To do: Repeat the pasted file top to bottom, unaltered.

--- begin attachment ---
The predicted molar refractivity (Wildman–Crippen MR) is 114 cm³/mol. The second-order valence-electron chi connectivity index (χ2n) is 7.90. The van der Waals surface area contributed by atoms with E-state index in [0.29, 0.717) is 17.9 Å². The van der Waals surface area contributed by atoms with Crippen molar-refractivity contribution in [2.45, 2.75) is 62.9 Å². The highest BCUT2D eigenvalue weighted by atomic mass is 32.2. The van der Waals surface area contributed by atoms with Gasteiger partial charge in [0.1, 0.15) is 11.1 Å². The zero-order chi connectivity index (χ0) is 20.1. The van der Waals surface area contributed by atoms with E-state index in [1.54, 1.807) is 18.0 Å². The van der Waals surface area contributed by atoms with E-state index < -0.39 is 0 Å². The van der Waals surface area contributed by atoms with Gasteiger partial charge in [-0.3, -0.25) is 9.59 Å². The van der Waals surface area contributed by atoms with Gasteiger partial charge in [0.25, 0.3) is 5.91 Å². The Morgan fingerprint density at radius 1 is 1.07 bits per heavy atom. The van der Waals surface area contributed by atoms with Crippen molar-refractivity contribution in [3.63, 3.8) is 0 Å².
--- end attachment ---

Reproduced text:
The predicted molar refractivity (Wildman–Crippen MR) is 114 cm³/mol. The second-order valence-electron chi connectivity index (χ2n) is 7.90. The van der Waals surface area contributed by atoms with E-state index in [0.29, 0.717) is 17.9 Å². The van der Waals surface area contributed by atoms with Crippen molar-refractivity contribution in [2.45, 2.75) is 62.9 Å². The highest BCUT2D eigenvalue weighted by atomic mass is 32.2. The van der Waals surface area contributed by atoms with Gasteiger partial charge in [0.1, 0.15) is 11.1 Å². The zero-order chi connectivity index (χ0) is 20.1. The van der Waals surface area contributed by atoms with E-state index in [1.54, 1.807) is 18.0 Å². The van der Waals surface area contributed by atoms with E-state index < -0.39 is 0 Å². The van der Waals surface area contributed by atoms with Gasteiger partial charge in [-0.3, -0.25) is 9.59 Å². The van der Waals surface area contributed by atoms with Gasteiger partial charge in [0.25, 0.3) is 5.91 Å². The Morgan fingerprint density at radius 1 is 1.07 bits per heavy atom. The van der Waals surface area contributed by atoms with Crippen molar-refractivity contribution in [3.63, 3.8) is 0 Å².